Even prior to the promulgation of the present Rules of Criminal Procedure, the Court in People v. Castro[43] ruled that the accused may raise the prescription of the crime at any stage of the proceeding:
A case in point is People v. Moran, 44 Phil., 387. In that case, the accused was charged with a violation of the election law. He was found guilty and convicted and the judgment was affirmed, with slight modification, by the Supreme Court. Pending reconsideration of the decision, the accused moved to dismiss the case setting up the plea of prescription. After the Attorney General was given an oppm1unity to answer the motion, and the parties had submitted memoranda in support of their respective contentions, the court ruled that the crime had already prescribed holding that this defense can not (sic) de deemed waived even if the case had been decided by the lower com1and was pending appeal in the Supreme Court. The philosophy behind this ruling was aptly stated as follows: "Although the general rule is that the defense of prescription is not available unless expressly set up in the lower court, as in that case it is presumed to have been waived and cannot be taken advantage of thereafter, yet this rule is not always of absolute application in criminal cases, such as that in which prescription of the crime is expressly provided by law, for the State not having then the right to prosecute, or continue prosecuting, nor to punish, or continue punishing, the offense, or to continue holding the defendant subject to its action through the imposition of the penalty, the court must so declare." And elaborating on this proposition, the Court went on to state as follows:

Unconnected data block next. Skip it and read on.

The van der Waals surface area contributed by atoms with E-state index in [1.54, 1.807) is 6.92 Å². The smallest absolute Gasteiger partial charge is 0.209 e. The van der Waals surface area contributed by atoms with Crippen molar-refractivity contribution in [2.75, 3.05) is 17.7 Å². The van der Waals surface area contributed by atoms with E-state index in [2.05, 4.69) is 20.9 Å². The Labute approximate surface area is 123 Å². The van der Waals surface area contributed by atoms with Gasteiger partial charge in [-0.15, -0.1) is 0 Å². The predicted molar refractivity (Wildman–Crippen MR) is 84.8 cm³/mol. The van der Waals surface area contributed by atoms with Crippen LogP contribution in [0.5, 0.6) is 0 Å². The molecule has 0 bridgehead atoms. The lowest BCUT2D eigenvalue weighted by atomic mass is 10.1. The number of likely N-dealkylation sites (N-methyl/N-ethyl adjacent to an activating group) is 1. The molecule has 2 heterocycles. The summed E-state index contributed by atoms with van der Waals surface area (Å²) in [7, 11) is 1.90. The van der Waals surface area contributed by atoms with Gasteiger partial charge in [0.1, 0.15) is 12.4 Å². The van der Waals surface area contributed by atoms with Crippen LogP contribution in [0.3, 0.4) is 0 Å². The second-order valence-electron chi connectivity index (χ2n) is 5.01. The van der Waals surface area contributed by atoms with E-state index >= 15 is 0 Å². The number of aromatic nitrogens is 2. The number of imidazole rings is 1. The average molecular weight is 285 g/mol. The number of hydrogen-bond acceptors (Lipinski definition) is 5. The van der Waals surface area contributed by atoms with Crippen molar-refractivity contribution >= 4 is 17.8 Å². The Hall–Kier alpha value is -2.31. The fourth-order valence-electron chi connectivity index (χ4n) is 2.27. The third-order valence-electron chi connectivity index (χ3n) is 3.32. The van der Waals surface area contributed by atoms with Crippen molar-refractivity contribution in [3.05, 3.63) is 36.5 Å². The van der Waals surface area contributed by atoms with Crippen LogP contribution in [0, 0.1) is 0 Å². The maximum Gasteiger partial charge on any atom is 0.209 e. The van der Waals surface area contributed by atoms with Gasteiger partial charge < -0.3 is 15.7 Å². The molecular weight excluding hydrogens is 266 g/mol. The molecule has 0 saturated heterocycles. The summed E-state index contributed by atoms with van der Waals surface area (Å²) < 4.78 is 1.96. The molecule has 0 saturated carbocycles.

As prescription of the crime is the loss by the State of the right to prosecute and punish the same, it is absolutely indisputable that from the moment the State has lost or waived such right, the defendant may, at any stage of the proceeding, demand and ask that the same be finally dismissed and he be acquitted from the complaint, and such petition is proper and effective even if the court taking cognizance of the case has already rendered judgment and said judgment is merely in suspense, pending the resolution of a motion for a reconsideration and new trial, and this is the more so since in such a case there is not yet any final and irrevocable judgment.
The ruling above adverted to squarely applies to the present case. Here, the rule provides that the plea of prescription should be set up before arraignment, or before the accused pleads to the charge, as otherwise the defense would be deemed waived; but, as was well said in the Moran case, this rule is not of absolute application, especially when it conflicts with a substantive provision of the law, such as that which refers to prescription of crimes. Since, under the Constitution, the Supreme Court has only the power to promulgate rules concerning pleadings, practice and procedure, and the admission to the practice of law, and cannot cover substantive rights (section 13, article VIII, of the Constitution), the rule we are considering cannot be interpreted or given such scope or extent that would come into conflict or defeat an express provision of our substantive law. One of such provisions is article 89 of the [RPC] which provides that the prescription of crime has the effect of totally extinguishing the criminal liability. And so we hold that the ruling laid down in the Moran case still holds good even if it were laid down before the adoption of the present Rules of Court.[44]
This doctrine was affirmed in the more recent case of Syhunliong v. Rivera,[45] where the defense of prescription was raised only in the comment to the petition filed before the Court. Despite this belated objection, the Court upheld the right of the accused to invoke the prescription of the crime at any stage of the proceeding.[46]